If it requires power, you need to know how much, what all the pins do, and how to hook it up. You may need to reference datasheets, schematics, and know the ins and outs of electronics.

2 Electrical Prototyping

Skill Level: Rookie - You may be required to know a bit more about the component, such as orientation, or how to hook it up, in addition to power requirements. You will need to understand polarized components.
See all skill levels


Looking for answers to technical questions?

We welcome your comments and suggestions below. However, if you are looking for solutions to technical questions please see our Technical Assistance page.

  • Glad I checked before buying. The cell phone app is only Android -- I've got an iPhone, so this is a deal-killer for me (despite the "Black Friday/Cyber Monday" pricing), at least according to the documentation on controlling the document on controlling it via Bluetooth app.

Customer Reviews

3.5 out of 5

Based on 2 ratings:

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3 of 3 found this helpful:

Inexpensive, but needs improvement ...

I had a couple of Micro:bit boards sitting around, so this looked like a good way to find a use for one of them. The concept is really neat, but there are a few issues that keep it from being "great".

  1. Mechanically, the structure is rather flimsy. When assembling my kit, the upper "pen mounting plate" component is too small and flops back and forth between the two side plates. It kept falling out while assembling the kit. The only mechanical fasteners are the four screw/nut used in the "t-joint" holding the outer panels to the base plate and the screws that hold the "wheels" to the servos. One wheel rubs the outer panel and I am having issues keeping the "wheels" from wobbling.
  2. You can't load the bluetooth and neopixel packages at the same time in the MakeCode IDE. So, you can't both use the Bluetooth LE radio to control the bot and use the neopixels to display something.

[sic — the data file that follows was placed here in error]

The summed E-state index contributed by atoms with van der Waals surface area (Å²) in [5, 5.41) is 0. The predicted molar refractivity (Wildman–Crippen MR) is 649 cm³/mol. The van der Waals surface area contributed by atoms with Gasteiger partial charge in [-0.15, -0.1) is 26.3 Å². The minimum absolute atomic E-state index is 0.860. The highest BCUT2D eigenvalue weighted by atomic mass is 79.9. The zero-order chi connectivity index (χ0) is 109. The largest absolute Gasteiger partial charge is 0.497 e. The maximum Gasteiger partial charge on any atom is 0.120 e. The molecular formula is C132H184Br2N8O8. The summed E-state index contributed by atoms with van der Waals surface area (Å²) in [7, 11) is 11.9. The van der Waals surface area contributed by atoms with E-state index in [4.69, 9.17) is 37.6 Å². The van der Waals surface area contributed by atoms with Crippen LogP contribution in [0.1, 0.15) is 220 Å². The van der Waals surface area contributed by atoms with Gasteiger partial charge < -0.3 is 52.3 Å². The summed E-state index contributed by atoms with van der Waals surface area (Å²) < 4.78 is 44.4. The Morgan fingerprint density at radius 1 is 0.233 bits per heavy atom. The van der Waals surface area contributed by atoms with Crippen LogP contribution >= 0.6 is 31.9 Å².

3. Lastly, I followed the procedure for calibrating the servos, but after getting it assembled, one of the servos would creep when commanded to stop. (Doesn't creep when initially powered on.) So, I have to disassemble the bot to get to the pot to calibrate the servo. They could have left a hole in the base plate to allow you to reach the calibration pot without disassembling the whole thing. I will make that mod when I pull it apart to recalibrate it.

Even with these caveats, the kit provides a nice vehicle for teaching some basic concepts for programming, servo controls, Neopixels and Bluetooth. It would have been nice if they had incorporated additional sensors (or had the ability to incorporate 3rd party sensors) to allow for obstacle avoidance or line following.

2 of 2 found this helpful:

OK/Good for inexpensive learning robot

Good for teaching CAREFUL mechanical assembly, calibration of servos, use of servos for differential steering, and relatively easy use of neopixels.

Instructions were OK - but not quite detailed enough. The assembled robot is a little flimsy, and the wheels/servos a little wobbly - but generally OK recognizing the low price.

Note that a standard micro-USB plug might be too thick to connect to the micro:bit once it is mounted to the main board unless the screws are loosened. (See the Kitronik website for more info on this.)

It would be nice if Kitroniks had an add-on object sensor, but I did not see one on their website. Would also be nice if they included an extra one of the teensy tiny nuts, as one of mine leaped off my table and hid for hours . . .